Jump to content

saila.com

Online media matters

Main Page Rants

Going dry with DSL

Separating my phone number from my DSL service

The first article in what I hope to be an occasional series.

My long journey to toward abandoning my plain-old-telephone line in favour of the sexy-sounding, but much cheaper, VoIP has begun. The drive away from my local service provided (Bell Canada) is mainly a result of the bait-and-switch-feel of some of its recent promotions, and a phone bill approaching $60/month — and that’s just with voicemail and about 100 minutes of long distance. A VoIP option from Vonage or Primus would cost be a monthly fee of $16 – $40.

The first step, though, is to separate my current phone number from the high-speed, DSL Internet service I get through a Bell company (like my own employer), Sympatico. Because this ability only became available a few months ago, there’s little information about what is called “dry DSL” or “naked DSL” — most of what I found was in forum postings from this spring.

On Sunday, I called Vonage to set-up the VoIP service and work with Bell to separate the phone number and line. Unfortunately, I was told Vonage couldn’t do this, and I needed to contact Sympatico myself.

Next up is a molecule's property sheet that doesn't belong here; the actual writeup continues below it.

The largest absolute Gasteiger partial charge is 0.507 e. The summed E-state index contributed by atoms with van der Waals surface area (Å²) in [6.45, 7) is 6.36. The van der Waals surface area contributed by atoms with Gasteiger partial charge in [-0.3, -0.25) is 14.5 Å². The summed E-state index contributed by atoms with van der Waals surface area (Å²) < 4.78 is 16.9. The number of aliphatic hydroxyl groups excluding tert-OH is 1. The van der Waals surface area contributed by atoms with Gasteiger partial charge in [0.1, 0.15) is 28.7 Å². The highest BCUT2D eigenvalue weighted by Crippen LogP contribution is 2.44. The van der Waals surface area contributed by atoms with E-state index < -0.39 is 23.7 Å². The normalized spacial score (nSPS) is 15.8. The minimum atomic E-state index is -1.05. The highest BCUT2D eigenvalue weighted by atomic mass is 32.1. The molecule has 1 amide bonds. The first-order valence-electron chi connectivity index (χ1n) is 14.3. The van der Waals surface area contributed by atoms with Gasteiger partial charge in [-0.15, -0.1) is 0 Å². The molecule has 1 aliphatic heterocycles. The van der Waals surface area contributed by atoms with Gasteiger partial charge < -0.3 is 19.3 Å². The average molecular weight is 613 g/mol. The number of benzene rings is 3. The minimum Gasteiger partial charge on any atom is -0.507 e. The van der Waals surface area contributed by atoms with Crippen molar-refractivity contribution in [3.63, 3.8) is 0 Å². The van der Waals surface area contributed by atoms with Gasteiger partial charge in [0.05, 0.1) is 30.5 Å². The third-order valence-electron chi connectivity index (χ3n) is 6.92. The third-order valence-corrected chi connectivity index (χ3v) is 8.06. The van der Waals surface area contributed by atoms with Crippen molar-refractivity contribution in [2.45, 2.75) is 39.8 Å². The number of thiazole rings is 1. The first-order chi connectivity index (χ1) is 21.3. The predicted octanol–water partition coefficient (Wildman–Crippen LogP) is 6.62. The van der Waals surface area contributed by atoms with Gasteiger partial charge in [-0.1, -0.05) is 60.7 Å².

So, this morning, I called the Bell High Speed Centre at 1-866-635-0773, negotiated the prompts (1-1-2) and was put on hold with generic Muzak-like sounds for about fifteen minutes.

Once I finally spoke to someone and I said I’d like a dry-DSL service. She asked for my address, and upon being hearing which apartment it was, she denied that unit existed. Assuring her it did, I mentioned my phone number and she then realized I already had service.

At this point, she said I needed to ask my new local provider to separate my line. Sighing, I hesitatingly explained that my prospective VoIP provider told it’s Bell’s job to separate the lines. She reiterated it was the VoIP company’s job. We went around on the details for a bit, until, exasperated I think, she explained how this is a new service that there’d been other cases where problems occurred separating the phone service before switching carriers. In all my research I’d not heard anything about this (except from others warning it might be used by Bell as an excuse). As Ruth began her wrap-up spiel, I said my goodbyes.

Now I think I’ll try Primus, but it’s not looking good.